Achillea Millefolium (Yarrow)
Yarrow, also called Soldiers Wound Wort has been in use since ancient Greece. Its name derives from Achilles who was rumored to use it on his soldiers to stop bleeding on the battlefield. Yarrow was also used on the battlefield during the Civil War especially when supplies were sparse. Yarrow comes in a variety of colors including, white, yellow, red, pink and orange. Yarrow was used by Native Americans for a variety of issues all across the US.
A tea made with yarrow is good to tread common colds and is said to help expel wastes through the pores. Mainly given as a blood purifier. Macerated and applied to wounds it can stop bleeding, and act as an antibacterial agent. Yarrow has been used for fever, common cold, hay fever, absence of menstruation, dysentery, diarrhea, loss of appetite, gastrointestinal (GI) tract discomfort, and to induce sweating.
Parts to use
Stems, leaves and flowers, collected in the wild state, in August, when in flower.
How to use
Raw – Some people have found chewing the leaves will help alleviate a toothache. The flowers and young leaves can be added to salads.
Tea – Yarrow as a tea can help purify the blood and expel wastes through the pores.
Salve -Ointment – Highlanders of Scotland use a yarrow ointment on sheep for wound care
Macerated – taken in the field, macerate (chew, crush, grind) the leaves and apply directly on wounds to stop bleeding and reduce infection.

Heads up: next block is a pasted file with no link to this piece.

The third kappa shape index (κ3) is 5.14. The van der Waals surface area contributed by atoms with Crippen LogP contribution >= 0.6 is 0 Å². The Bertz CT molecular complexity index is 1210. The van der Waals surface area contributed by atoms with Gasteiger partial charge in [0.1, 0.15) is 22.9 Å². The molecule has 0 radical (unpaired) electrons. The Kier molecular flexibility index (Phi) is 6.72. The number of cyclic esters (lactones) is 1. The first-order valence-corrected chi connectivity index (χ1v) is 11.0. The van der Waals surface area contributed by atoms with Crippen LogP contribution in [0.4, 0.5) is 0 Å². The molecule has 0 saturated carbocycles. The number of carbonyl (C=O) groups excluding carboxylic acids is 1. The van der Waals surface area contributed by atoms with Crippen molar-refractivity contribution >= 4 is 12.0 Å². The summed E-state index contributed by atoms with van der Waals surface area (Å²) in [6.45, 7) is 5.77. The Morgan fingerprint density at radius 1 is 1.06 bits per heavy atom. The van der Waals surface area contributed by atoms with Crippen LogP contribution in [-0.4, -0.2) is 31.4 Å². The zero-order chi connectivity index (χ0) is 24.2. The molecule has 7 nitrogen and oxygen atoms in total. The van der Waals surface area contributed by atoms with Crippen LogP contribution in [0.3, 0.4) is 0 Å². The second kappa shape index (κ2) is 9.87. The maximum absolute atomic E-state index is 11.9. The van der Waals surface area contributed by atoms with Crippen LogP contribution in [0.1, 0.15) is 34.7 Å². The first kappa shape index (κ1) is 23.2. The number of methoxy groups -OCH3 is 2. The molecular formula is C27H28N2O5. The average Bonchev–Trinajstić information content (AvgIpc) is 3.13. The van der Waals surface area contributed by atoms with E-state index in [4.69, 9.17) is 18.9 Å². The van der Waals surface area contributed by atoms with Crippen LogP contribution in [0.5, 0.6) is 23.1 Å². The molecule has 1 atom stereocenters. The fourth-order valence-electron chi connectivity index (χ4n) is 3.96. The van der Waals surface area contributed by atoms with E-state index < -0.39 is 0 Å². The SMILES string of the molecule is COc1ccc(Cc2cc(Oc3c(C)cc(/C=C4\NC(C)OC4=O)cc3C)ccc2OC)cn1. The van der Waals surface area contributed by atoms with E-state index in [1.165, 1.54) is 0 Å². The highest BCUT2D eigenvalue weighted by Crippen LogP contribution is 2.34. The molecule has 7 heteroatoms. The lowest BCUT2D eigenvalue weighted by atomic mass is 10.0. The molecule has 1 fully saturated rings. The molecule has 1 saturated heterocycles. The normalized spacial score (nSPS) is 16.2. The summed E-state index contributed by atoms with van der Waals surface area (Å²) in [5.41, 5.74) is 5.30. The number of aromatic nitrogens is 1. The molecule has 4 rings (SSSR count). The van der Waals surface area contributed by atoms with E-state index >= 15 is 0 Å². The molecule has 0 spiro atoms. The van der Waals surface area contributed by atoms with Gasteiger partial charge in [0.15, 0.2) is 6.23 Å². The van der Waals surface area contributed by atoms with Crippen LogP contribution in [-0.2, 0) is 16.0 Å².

Bath – To stop bleeding of hemorrhoids, wounds, to alleviate cramps a bath using the macerated leaves or tincture from leaves.
Flavor additive – prior to using hops, yarrow was used to flavor beer. It was said that yarrow made the beer more potent.
Tincture – Alcohol (vodka) a tincture can be made to extract essential oils rather than drying the herb for later use.
Yarrow is a perennial here in the Midwest. It will self seed if allowed to. It prefers full sun and well drained soil but does well in many unfavorable conditions. It is a drought tolerant plant. Yarrow is a good companion plant as it attracts predatory wasps who prey on other pest insects as well as it attracts ladybugs and hoverflies.
Light is the enemy of medicinal herbs. Dried leaves, stems, and flowers should be stored in paper bag out of light. Tinctures should be stored in a dark glass container away from light. Sunlight is the worst as the UV will break down the compounds that are beneficial
Want to learn more come check out our herb class on August 23